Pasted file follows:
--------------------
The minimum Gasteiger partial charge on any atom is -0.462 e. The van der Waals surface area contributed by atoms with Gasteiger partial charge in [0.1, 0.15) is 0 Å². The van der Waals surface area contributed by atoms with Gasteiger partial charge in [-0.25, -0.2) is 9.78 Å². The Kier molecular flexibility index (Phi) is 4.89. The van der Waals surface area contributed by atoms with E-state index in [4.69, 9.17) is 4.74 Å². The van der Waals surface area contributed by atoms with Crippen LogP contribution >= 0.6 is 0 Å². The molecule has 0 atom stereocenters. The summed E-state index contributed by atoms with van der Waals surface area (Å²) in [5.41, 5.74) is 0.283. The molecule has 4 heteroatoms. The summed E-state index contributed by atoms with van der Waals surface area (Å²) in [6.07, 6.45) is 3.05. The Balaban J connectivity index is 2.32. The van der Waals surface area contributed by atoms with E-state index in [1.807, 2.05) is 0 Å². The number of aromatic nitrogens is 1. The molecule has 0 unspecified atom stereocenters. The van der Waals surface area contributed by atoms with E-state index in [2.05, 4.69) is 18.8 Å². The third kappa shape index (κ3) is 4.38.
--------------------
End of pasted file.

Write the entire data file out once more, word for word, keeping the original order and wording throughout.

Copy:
The minimum Gasteiger partial charge on any atom is -0.462 e. The van der Waals surface area contributed by atoms with Gasteiger partial charge in [0.1, 0.15) is 0 Å². The van der Waals surface area contributed by atoms with Gasteiger partial charge in [-0.25, -0.2) is 9.78 Å². The Kier molecular flexibility index (Phi) is 4.89. The van der Waals surface area contributed by atoms with E-state index in [4.69, 9.17) is 4.74 Å². The van der Waals surface area contributed by atoms with Crippen LogP contribution >= 0.6 is 0 Å². The molecule has 0 atom stereocenters. The summed E-state index contributed by atoms with van der Waals surface area (Å²) in [5.41, 5.74) is 0.283. The molecule has 4 heteroatoms. The summed E-state index contributed by atoms with van der Waals surface area (Å²) in [6.07, 6.45) is 3.05. The Balaban J connectivity index is 2.32. The van der Waals surface area contributed by atoms with E-state index in [1.807, 2.05) is 0 Å². The number of aromatic nitrogens is 1. The molecule has 0 unspecified atom stereocenters. The van der Waals surface area contributed by atoms with E-state index in [2.05, 4.69) is 18.8 Å². The third kappa shape index (κ3) is 4.38.